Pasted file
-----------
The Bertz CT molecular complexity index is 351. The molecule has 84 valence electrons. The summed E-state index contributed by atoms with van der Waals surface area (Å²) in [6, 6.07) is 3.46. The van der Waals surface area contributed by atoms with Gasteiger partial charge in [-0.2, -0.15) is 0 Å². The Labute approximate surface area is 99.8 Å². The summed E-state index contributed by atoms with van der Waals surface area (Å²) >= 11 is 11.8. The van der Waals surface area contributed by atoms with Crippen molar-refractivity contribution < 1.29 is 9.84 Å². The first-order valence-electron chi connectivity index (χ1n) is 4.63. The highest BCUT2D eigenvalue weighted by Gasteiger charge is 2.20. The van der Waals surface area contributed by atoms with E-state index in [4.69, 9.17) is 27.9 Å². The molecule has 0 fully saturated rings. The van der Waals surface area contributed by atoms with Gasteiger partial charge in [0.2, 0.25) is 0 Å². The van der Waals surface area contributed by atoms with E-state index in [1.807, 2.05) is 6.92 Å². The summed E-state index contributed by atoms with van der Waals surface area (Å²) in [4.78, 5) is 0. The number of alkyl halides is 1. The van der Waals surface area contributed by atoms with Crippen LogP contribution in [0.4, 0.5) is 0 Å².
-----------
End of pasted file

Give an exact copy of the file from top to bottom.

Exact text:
The Bertz CT molecular complexity index is 351. The molecule has 84 valence electrons. The summed E-state index contributed by atoms with van der Waals surface area (Å²) in [6, 6.07) is 3.46. The van der Waals surface area contributed by atoms with Gasteiger partial charge in [-0.2, -0.15) is 0 Å². The Labute approximate surface area is 99.8 Å². The summed E-state index contributed by atoms with van der Waals surface area (Å²) >= 11 is 11.8. The van der Waals surface area contributed by atoms with Crippen molar-refractivity contribution < 1.29 is 9.84 Å². The first-order valence-electron chi connectivity index (χ1n) is 4.63. The highest BCUT2D eigenvalue weighted by Gasteiger charge is 2.20. The van der Waals surface area contributed by atoms with E-state index in [4.69, 9.17) is 27.9 Å². The molecule has 0 fully saturated rings. The van der Waals surface area contributed by atoms with Gasteiger partial charge in [0.2, 0.25) is 0 Å². The van der Waals surface area contributed by atoms with E-state index in [1.807, 2.05) is 6.92 Å². The summed E-state index contributed by atoms with van der Waals surface area (Å²) in [4.78, 5) is 0. The number of alkyl halides is 1. The van der Waals surface area contributed by atoms with Crippen LogP contribution in [0.4, 0.5) is 0 Å².